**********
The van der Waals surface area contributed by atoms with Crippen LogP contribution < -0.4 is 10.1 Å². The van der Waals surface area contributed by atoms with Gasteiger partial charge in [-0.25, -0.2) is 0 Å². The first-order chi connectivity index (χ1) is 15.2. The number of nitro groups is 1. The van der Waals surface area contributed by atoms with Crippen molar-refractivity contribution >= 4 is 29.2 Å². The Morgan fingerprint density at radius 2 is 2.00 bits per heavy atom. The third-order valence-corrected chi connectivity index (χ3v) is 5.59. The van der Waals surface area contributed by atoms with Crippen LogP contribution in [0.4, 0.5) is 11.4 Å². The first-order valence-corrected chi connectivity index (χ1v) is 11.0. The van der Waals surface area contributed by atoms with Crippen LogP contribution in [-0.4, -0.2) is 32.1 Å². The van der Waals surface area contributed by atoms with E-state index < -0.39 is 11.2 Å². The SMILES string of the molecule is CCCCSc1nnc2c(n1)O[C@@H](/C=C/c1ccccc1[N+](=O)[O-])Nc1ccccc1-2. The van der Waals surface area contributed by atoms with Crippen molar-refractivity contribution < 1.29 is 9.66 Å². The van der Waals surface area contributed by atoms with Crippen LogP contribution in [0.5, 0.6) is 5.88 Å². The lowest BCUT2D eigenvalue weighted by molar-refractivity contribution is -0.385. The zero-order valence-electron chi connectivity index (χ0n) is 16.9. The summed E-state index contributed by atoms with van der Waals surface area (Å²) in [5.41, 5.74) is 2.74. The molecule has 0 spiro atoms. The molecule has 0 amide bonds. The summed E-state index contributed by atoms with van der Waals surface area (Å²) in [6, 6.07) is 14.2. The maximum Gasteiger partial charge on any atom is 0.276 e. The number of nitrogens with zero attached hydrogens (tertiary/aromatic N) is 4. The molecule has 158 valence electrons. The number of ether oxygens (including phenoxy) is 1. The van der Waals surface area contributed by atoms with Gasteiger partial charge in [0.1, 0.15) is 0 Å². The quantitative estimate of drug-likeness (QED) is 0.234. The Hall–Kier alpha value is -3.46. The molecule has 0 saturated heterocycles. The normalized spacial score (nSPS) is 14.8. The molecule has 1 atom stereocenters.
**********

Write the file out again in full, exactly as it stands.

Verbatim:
The van der Waals surface area contributed by atoms with Crippen LogP contribution < -0.4 is 10.1 Å². The van der Waals surface area contributed by atoms with Gasteiger partial charge in [-0.25, -0.2) is 0 Å². The first-order chi connectivity index (χ1) is 15.2. The number of nitro groups is 1. The van der Waals surface area contributed by atoms with Crippen molar-refractivity contribution >= 4 is 29.2 Å². The Morgan fingerprint density at radius 2 is 2.00 bits per heavy atom. The third-order valence-corrected chi connectivity index (χ3v) is 5.59. The van der Waals surface area contributed by atoms with Crippen LogP contribution in [0.4, 0.5) is 11.4 Å². The first-order valence-corrected chi connectivity index (χ1v) is 11.0. The van der Waals surface area contributed by atoms with Crippen LogP contribution in [-0.4, -0.2) is 32.1 Å². The van der Waals surface area contributed by atoms with E-state index < -0.39 is 11.2 Å². The SMILES string of the molecule is CCCCSc1nnc2c(n1)O[C@@H](/C=C/c1ccccc1[N+](=O)[O-])Nc1ccccc1-2. The van der Waals surface area contributed by atoms with Crippen molar-refractivity contribution < 1.29 is 9.66 Å². The van der Waals surface area contributed by atoms with Crippen LogP contribution in [0.5, 0.6) is 5.88 Å². The lowest BCUT2D eigenvalue weighted by molar-refractivity contribution is -0.385. The zero-order valence-electron chi connectivity index (χ0n) is 16.9. The summed E-state index contributed by atoms with van der Waals surface area (Å²) in [5.41, 5.74) is 2.74. The molecule has 0 spiro atoms. The molecule has 0 amide bonds. The summed E-state index contributed by atoms with van der Waals surface area (Å²) in [6, 6.07) is 14.2. The maximum Gasteiger partial charge on any atom is 0.276 e. The number of nitrogens with zero attached hydrogens (tertiary/aromatic N) is 4. The molecule has 158 valence electrons. The number of ether oxygens (including phenoxy) is 1. The van der Waals surface area contributed by atoms with Gasteiger partial charge in [0.1, 0.15) is 0 Å². The quantitative estimate of drug-likeness (QED) is 0.234. The Hall–Kier alpha value is -3.46. The molecule has 0 saturated heterocycles. The normalized spacial score (nSPS) is 14.8. The molecule has 1 atom stereocenters.